Friday, February 12, 2010

Some straight dope on budget deficits

There's a lot of talk these days about federal budget deficits. It's an important issue, but I think a lot of people are worried about the wrong things. I'll try to present what I think is basically a consensus opinion of economists. Some economists would vociferously disagree with me, but I think most would agree with the basics of what I'm saying, though perhaps with some minor reservations.

Deficits can be a problem for various reasons, e.g. they can lead to higher interest rates, which can choke off economic growth. And they can lead people to worry that taxes are going to go up, etc. But deficits are not always and everywhere bad. I don't want to go into overly wonky territory, so let's just look at an example from everyday life. Sometimes it's ok for someone to go into debt. For example, many people take out loans to pay for college. We don't generally regard this as disastrous for the person taking out the loan, as long as there's some plausible plan to eventually repay the loan. Similarly, it's OK for the government to run a deficit, if there's some plausible plan to balance the budget eventually. The consensus among economists is that the government shouldn't try to balance the budget every year. Rather, it's better to balance the budget over the course of the business cycle: i.e. run a deficit in bad year and then run a surplus in good years. (see #8) I'm using somewhat imprecise language, and my analogy isn't perfect (after all, lenders are much more likely to tolerate fiscal profligacy on the part of the US government than they are for an individual person), but I think it's a common sense, fairly accurate way for people to think about budget deficits.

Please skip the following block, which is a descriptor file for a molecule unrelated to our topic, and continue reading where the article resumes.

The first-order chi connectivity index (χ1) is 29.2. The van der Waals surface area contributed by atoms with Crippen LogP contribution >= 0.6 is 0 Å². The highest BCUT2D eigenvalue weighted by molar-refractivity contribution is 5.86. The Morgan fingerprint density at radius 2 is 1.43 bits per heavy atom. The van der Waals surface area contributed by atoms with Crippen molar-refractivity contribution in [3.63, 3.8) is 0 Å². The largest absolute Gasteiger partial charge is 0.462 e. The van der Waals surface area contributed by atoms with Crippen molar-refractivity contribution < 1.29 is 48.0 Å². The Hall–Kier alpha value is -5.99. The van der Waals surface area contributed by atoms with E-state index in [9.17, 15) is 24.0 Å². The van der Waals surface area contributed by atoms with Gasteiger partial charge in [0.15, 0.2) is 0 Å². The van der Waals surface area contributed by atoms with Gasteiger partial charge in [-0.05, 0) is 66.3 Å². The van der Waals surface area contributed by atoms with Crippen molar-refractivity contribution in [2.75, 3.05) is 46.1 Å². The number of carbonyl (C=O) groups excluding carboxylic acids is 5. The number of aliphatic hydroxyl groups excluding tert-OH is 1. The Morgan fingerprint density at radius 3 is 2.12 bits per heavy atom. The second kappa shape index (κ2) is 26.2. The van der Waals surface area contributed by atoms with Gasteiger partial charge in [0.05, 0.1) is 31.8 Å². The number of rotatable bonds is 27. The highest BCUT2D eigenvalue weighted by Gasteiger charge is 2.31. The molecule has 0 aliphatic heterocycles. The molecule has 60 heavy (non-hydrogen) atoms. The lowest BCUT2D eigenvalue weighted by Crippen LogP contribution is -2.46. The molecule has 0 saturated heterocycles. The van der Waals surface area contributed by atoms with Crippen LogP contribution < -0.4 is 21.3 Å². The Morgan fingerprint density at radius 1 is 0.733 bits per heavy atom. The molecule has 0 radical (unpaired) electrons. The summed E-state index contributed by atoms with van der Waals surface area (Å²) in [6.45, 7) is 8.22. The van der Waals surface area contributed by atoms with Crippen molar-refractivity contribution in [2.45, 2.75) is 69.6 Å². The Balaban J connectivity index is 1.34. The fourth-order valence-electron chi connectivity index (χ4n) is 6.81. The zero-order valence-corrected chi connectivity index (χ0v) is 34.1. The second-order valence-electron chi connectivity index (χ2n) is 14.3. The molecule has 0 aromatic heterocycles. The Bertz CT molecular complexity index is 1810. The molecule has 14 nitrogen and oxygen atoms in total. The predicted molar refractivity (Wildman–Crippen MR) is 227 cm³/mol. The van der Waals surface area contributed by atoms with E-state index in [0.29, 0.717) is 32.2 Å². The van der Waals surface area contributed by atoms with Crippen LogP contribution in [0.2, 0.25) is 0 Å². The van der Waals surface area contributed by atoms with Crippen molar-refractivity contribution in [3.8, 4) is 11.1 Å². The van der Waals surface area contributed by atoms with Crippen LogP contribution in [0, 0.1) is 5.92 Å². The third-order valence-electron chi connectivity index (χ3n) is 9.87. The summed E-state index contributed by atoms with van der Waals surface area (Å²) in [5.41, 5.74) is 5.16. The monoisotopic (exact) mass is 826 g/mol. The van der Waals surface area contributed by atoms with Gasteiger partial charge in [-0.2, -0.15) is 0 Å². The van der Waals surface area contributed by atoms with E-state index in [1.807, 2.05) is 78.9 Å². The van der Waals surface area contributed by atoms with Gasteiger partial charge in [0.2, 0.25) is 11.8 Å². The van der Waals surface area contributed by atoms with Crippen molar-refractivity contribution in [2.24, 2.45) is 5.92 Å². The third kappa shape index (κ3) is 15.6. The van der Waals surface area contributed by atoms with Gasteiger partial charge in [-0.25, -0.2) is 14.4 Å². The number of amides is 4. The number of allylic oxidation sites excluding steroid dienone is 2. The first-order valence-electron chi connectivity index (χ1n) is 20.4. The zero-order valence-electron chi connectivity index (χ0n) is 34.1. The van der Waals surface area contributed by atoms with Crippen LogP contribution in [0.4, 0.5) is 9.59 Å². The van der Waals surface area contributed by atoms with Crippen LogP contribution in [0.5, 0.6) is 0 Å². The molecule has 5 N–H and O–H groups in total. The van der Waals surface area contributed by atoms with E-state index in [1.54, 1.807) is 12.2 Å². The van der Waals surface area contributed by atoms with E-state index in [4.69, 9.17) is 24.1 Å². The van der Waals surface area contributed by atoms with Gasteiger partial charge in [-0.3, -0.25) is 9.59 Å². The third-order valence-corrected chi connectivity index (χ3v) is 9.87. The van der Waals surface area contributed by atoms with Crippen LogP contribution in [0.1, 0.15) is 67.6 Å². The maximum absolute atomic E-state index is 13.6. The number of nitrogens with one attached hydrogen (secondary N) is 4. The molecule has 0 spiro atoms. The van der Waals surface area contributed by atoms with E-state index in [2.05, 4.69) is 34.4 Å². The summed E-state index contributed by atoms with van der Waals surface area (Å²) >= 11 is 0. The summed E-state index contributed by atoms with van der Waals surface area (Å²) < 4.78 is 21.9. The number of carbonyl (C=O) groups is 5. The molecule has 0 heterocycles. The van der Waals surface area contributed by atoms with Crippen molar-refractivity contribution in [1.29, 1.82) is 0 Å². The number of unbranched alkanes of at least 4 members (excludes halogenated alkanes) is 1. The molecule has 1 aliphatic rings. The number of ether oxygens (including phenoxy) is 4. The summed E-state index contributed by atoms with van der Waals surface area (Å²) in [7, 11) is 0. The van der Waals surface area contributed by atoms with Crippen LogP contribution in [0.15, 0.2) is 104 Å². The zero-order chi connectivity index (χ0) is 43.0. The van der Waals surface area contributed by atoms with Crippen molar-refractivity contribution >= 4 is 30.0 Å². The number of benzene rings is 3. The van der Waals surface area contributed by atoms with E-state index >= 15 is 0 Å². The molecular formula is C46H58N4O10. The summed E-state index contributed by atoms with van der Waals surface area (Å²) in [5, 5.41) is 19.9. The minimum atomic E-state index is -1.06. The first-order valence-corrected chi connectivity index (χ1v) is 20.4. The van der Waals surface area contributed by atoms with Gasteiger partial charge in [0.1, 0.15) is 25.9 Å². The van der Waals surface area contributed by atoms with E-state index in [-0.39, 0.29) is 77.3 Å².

So, when people rail against Obama's stimulus for adding to the deficit, I think they have a legitimate concern, but I think they are basically misguided. It makes sense to run a budget deficit during a recession, either by lowering taxes, raising spending or both. (see #4) There are legitimate debates about how big such a stimulus should be or whether tax cuts are better than spending increases. Traditional Keynesians tend to favor spending increases. The eminent economist Robert Barro prefers tax cuts.

I think it is reasonable to think that the portion of the deficit attributable to the stimulus bill is for the most part short term and manageable. Maybe the stimulus was poorly designed, but a stimulus itself is not a bad idea. People who say things like: "The government cannot create economic growth, only businesses/entrepreneurs can" are flat-out wrong. Economic growth can come from both the public and private sectors or by some sort of combination of the two. Our short-term, huge problem is unemployment. Our long-term problem will be budget deficits. There's a time to be fiscally austere, but not when so many people are suffering and so many are desperate to get back to work.

Yes, in the long-run (say, the next few decades or so) deficits will be an enormous problem. Can we convince creditors that we are reasonably fiscally responsible in the long-run so that they will continue to trust us and lend to us? Our nation is projected to have large deficits indefinitely, largely due to Medicare, Medicaid, Social Security, and defense spending. And these deficits will eventually grow larger and larger. This is a problem that will need to be dealt with. In a few years, the stimulus bill will be but a memory, but we'll still have large deficits, as I said, mostly due to four large components of our budget. I'll discuss this in another post.

[Update: According to Mankiw, you might not need to balance the budget, just keep the deficit reasonably small relative to the economy.]

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